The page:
Music and Drama Therapy – Working with Stride Theatre


Communication is one of our most basic human needs – we all want to communicate with other people, to express ourselves and to be listened to in return. It is something that many of us take for granted. One of the challenges that people with disabilities or mental health needs can face is being able to communicate and let out their emotions. This can lead to feelings of isolation, which can impact negatively on a person’s quality of life.

Music therapy

At Sun Healthcare we use many different art therapies across all our services, including a music and creative group run by Stride Theatre. Every fortnight, Stride visit Havenfield Lodge in Barnsley, our specialist nursing and residential care home for adults with mental health needs, learning or physical disabilities. They facilitate a group for our clients to use music, dance and movement to convey their feelings in an enjoyable and safe environment.

Rebecca Simpson, Stride Creative Director, says, “We use theatre as a tool to empower people. Whilst we are the ones facilitating the class, it is the participants who drive it and make their own decisions about what they want to do. Our aim is to ensure that everyone has a voice and feels valued.”

Person-centred experiences

Viewing people as individuals with unique abilities, rather than seeing their disabilities, is something that Stride and Sun Healthcare have in common. This becomes apparent when you see one of Stride’s creative sessions at Havenfield Lodge.

Each session begins with a discussion about what people want to do that day – there is always choice and people can request what music they are in the mood for. Rebecca comments, “Often we’re asked to start our session with ‘Music Man’ the Black Lace Classic. People from around the home will hear it and come to join in.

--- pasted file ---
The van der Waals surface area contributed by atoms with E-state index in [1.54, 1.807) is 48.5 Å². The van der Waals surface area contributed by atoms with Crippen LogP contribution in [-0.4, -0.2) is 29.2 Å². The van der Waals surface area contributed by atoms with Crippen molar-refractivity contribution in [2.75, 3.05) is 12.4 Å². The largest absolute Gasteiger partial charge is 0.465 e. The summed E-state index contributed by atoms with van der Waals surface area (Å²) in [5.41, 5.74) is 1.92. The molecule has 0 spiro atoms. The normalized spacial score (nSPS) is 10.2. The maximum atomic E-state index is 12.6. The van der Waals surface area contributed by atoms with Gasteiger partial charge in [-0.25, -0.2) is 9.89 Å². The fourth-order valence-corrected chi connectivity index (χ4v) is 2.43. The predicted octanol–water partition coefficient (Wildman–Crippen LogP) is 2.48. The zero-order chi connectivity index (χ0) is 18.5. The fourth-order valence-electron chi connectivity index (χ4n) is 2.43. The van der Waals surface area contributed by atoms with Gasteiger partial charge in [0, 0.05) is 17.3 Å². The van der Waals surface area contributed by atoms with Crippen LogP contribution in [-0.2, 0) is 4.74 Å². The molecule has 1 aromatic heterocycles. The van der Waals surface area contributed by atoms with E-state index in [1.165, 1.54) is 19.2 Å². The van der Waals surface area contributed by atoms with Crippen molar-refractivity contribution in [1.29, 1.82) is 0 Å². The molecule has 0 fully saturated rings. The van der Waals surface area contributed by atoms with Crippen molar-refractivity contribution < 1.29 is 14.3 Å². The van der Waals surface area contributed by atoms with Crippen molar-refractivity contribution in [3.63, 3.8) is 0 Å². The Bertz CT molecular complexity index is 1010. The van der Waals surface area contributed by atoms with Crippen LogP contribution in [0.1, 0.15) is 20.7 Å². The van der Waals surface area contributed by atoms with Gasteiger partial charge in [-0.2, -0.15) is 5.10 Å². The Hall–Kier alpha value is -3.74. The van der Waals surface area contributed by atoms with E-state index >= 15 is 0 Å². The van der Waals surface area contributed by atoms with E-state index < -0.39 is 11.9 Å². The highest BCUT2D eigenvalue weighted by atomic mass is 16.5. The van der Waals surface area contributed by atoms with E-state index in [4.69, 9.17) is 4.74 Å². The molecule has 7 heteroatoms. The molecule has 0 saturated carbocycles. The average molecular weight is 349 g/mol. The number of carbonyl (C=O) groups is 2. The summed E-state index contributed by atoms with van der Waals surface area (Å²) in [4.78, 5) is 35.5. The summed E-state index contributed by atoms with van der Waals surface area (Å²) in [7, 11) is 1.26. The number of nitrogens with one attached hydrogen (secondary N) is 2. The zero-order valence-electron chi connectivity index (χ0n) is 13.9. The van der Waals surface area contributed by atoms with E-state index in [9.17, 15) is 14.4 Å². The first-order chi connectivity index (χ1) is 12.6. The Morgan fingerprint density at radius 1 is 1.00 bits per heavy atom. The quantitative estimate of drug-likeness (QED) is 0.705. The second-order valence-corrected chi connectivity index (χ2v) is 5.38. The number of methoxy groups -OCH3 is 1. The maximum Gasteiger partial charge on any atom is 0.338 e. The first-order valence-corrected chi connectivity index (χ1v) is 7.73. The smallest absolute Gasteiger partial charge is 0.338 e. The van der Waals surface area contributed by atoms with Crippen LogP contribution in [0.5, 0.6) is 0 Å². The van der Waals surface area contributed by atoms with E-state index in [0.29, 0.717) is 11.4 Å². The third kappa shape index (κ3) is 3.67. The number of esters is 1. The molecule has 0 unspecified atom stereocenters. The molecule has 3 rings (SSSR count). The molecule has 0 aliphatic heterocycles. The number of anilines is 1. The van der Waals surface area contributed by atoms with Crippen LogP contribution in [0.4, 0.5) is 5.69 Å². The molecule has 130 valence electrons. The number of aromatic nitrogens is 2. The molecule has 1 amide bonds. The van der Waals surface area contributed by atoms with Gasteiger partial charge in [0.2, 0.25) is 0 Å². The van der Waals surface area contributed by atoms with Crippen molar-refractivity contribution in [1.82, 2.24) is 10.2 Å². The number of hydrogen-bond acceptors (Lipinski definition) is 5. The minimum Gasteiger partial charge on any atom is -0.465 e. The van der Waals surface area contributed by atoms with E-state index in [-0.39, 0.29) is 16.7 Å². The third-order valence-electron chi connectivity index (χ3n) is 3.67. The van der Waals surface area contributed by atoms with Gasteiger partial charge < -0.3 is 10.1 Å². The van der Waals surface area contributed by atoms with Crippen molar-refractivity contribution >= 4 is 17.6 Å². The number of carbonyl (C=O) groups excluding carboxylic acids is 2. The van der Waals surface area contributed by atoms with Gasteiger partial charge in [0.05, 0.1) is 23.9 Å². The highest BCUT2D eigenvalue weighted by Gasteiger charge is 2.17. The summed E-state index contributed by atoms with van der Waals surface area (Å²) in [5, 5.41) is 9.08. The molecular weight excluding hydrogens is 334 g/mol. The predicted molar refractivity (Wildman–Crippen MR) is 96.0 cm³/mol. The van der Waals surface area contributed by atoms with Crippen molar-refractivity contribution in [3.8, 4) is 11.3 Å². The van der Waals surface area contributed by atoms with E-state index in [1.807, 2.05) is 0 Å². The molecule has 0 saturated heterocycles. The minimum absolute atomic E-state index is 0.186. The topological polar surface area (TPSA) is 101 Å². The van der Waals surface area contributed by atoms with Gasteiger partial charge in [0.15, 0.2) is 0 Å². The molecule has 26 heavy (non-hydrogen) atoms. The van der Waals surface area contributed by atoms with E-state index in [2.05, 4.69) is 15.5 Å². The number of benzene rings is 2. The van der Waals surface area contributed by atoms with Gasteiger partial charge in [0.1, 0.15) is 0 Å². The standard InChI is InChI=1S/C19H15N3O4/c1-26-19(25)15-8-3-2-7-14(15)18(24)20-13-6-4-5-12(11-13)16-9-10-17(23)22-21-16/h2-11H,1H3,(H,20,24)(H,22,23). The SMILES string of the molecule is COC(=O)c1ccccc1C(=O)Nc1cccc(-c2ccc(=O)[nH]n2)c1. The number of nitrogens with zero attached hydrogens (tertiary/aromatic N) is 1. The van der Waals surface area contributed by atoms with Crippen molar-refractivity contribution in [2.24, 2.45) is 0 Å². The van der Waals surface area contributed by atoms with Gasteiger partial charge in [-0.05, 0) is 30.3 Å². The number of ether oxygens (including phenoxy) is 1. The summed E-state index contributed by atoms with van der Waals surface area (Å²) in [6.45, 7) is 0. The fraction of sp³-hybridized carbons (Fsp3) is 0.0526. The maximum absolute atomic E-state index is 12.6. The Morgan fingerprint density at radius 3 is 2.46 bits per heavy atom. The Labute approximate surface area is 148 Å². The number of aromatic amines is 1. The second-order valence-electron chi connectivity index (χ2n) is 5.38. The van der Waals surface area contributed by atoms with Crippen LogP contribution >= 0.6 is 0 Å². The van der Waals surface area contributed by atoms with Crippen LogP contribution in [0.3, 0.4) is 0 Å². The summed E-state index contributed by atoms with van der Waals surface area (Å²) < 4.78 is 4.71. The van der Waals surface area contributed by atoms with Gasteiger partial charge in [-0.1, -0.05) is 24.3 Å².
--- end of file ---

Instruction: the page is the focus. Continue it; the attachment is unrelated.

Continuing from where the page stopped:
“We love getting to know people, finding out what they like and what they want to do in the sessions. Always popular is singing to classics like Tom Jones’ ‘Delilah’ and anything Elvis. People also enjoy playing tambourines and dancing – there’s normally some leg kicking going on to ‘New York, New York’.

“You really can see the emotion and memories that music evokes – it can be a great outlet for people who might normally struggle to communicate.”

Sun Healthcare’s Got Talent

Participants in our Stride Theatre sessions felt confident enough to perform at our annual talent competition. We had a number of entries, both as individuals and as a newly formed pop group ‘The Queens, Jacks and Chicago Kings’ singing ‘Summer Holiday’. People supported each other to practice their performances, organise costumes and to perform on the night.

Increased confidence and self-esteem are just some of the benefits of creative therapies that our clients are experiencing.

About Stride Theatre

Set up in 2016, Stride Theatre offers people of all ages and abilities the opportunity to be creative and participate in theatrical experiences. The founder of Stride, Rebecca Simpson, was inspired by her twin sister, who has varying learning needs, to set up the company. Rebecca wanted somewhere that her sister could go to express her creativity, whilst feeling safe and having fun.

What’s next

Our group at Havenfield Lodge has, by request of the people taking part, become more music than theatre-based. However, Roger, our manager over at Shaftsbury House, would also like to explore another group that focuses on drama and how theatre can support people to share their life experiences – so watch this space!

How to get involved

Stride Theatre visit Havenfield Lodge every fortnight on a Thursday from 10am to 12 noon – it is open to Sun Healthcare clients across all of our services. If you, or someone you support, would like to join the group just speak to Keith Bush, our manager at Havenfield Lodge.

To express an interest in the new drama group, please get in touch with Roger Stocks at Shaftsbury House.

For more information about Stride, call Rebecca on 01924 806024 or visit the Stride Theatre website.


No Comments

Sorry, the comment form is closed at this time.